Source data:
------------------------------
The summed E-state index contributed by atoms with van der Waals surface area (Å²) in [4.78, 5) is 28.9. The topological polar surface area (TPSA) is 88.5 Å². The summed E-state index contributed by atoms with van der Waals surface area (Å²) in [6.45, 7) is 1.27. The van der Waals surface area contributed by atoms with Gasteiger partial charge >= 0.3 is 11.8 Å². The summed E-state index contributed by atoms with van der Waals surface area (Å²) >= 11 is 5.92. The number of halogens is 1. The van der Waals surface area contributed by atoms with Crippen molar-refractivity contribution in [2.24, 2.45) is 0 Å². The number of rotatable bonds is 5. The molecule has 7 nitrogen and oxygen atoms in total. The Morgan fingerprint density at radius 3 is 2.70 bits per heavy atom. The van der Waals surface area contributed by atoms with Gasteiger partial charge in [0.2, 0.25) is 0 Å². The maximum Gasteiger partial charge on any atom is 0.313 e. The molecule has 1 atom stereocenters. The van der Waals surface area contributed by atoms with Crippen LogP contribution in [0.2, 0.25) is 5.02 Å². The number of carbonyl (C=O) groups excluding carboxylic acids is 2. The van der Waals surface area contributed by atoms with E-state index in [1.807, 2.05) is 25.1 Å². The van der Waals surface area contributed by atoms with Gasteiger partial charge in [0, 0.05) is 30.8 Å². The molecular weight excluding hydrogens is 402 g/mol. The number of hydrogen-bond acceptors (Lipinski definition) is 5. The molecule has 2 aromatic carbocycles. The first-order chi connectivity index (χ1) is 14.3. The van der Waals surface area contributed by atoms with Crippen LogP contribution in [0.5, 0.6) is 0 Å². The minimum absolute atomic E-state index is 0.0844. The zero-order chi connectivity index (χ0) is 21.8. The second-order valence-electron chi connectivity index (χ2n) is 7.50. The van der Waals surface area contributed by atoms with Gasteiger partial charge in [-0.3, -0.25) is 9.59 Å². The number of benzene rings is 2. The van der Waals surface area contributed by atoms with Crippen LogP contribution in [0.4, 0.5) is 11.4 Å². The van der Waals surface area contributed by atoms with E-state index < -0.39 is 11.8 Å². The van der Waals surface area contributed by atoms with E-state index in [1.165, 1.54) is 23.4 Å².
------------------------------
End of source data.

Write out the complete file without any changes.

The summed E-state index contributed by atoms with van der Waals surface area (Å²) in [4.78, 5) is 28.9. The topological polar surface area (TPSA) is 88.5 Å². The summed E-state index contributed by atoms with van der Waals surface area (Å²) in [6.45, 7) is 1.27. The van der Waals surface area contributed by atoms with Gasteiger partial charge >= 0.3 is 11.8 Å². The summed E-state index contributed by atoms with van der Waals surface area (Å²) >= 11 is 5.92. The number of halogens is 1. The van der Waals surface area contributed by atoms with Crippen molar-refractivity contribution in [2.24, 2.45) is 0 Å². The number of rotatable bonds is 5. The molecule has 7 nitrogen and oxygen atoms in total. The Morgan fingerprint density at radius 3 is 2.70 bits per heavy atom. The van der Waals surface area contributed by atoms with Gasteiger partial charge in [0.2, 0.25) is 0 Å². The maximum Gasteiger partial charge on any atom is 0.313 e. The molecule has 1 atom stereocenters. The van der Waals surface area contributed by atoms with Crippen LogP contribution in [0.2, 0.25) is 5.02 Å². The number of carbonyl (C=O) groups excluding carboxylic acids is 2. The van der Waals surface area contributed by atoms with E-state index in [1.807, 2.05) is 25.1 Å². The van der Waals surface area contributed by atoms with Gasteiger partial charge in [0, 0.05) is 30.8 Å². The molecular weight excluding hydrogens is 402 g/mol. The number of hydrogen-bond acceptors (Lipinski definition) is 5. The molecule has 2 aromatic carbocycles. The first-order chi connectivity index (χ1) is 14.3. The van der Waals surface area contributed by atoms with Crippen LogP contribution in [0.5, 0.6) is 0 Å². The minimum absolute atomic E-state index is 0.0844. The zero-order chi connectivity index (χ0) is 21.8. The second-order valence-electron chi connectivity index (χ2n) is 7.50. The van der Waals surface area contributed by atoms with Gasteiger partial charge in [-0.3, -0.25) is 9.59 Å². The number of benzene rings is 2. The van der Waals surface area contributed by atoms with Crippen LogP contribution in [0.4, 0.5) is 11.4 Å². The van der Waals surface area contributed by atoms with E-state index < -0.39 is 11.8 Å². The van der Waals surface area contributed by atoms with E-state index in [1.165, 1.54) is 23.4 Å².